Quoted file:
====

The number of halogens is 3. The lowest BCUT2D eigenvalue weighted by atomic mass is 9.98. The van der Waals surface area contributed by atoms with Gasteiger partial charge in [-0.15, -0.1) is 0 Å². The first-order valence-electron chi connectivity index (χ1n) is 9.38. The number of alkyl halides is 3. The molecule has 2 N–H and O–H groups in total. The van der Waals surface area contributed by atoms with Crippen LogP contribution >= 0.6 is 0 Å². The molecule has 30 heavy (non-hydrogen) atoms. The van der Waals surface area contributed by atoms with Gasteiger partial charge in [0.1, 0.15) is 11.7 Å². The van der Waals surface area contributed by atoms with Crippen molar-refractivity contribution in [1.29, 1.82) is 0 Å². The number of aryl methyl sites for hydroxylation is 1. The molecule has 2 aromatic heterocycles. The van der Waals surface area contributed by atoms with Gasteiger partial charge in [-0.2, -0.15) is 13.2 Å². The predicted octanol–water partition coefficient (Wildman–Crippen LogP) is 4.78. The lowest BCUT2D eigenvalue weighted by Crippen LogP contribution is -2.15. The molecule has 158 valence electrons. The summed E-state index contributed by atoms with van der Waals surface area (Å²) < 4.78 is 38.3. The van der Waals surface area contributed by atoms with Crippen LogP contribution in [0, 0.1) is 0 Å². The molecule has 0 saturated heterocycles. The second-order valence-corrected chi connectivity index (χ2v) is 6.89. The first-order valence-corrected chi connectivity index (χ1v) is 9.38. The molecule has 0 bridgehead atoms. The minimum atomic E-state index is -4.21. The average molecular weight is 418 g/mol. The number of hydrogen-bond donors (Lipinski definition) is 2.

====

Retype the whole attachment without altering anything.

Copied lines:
The number of halogens is 3. The lowest BCUT2D eigenvalue weighted by atomic mass is 9.98. The van der Waals surface area contributed by atoms with Gasteiger partial charge in [-0.15, -0.1) is 0 Å². The first-order valence-electron chi connectivity index (χ1n) is 9.38. The number of alkyl halides is 3. The molecule has 2 N–H and O–H groups in total. The van der Waals surface area contributed by atoms with Crippen LogP contribution >= 0.6 is 0 Å². The molecule has 30 heavy (non-hydrogen) atoms. The van der Waals surface area contributed by atoms with Gasteiger partial charge in [0.1, 0.15) is 11.7 Å². The van der Waals surface area contributed by atoms with Crippen molar-refractivity contribution in [1.29, 1.82) is 0 Å². The number of aryl methyl sites for hydroxylation is 1. The molecule has 2 aromatic heterocycles. The van der Waals surface area contributed by atoms with Gasteiger partial charge in [-0.2, -0.15) is 13.2 Å². The predicted octanol–water partition coefficient (Wildman–Crippen LogP) is 4.78. The lowest BCUT2D eigenvalue weighted by Crippen LogP contribution is -2.15. The molecule has 158 valence electrons. The summed E-state index contributed by atoms with van der Waals surface area (Å²) < 4.78 is 38.3. The van der Waals surface area contributed by atoms with Crippen LogP contribution in [0, 0.1) is 0 Å². The molecule has 0 saturated heterocycles. The second-order valence-corrected chi connectivity index (χ2v) is 6.89. The first-order valence-corrected chi connectivity index (χ1v) is 9.38. The molecule has 0 bridgehead atoms. The minimum atomic E-state index is -4.21. The average molecular weight is 418 g/mol. The number of hydrogen-bond donors (Lipinski definition) is 2.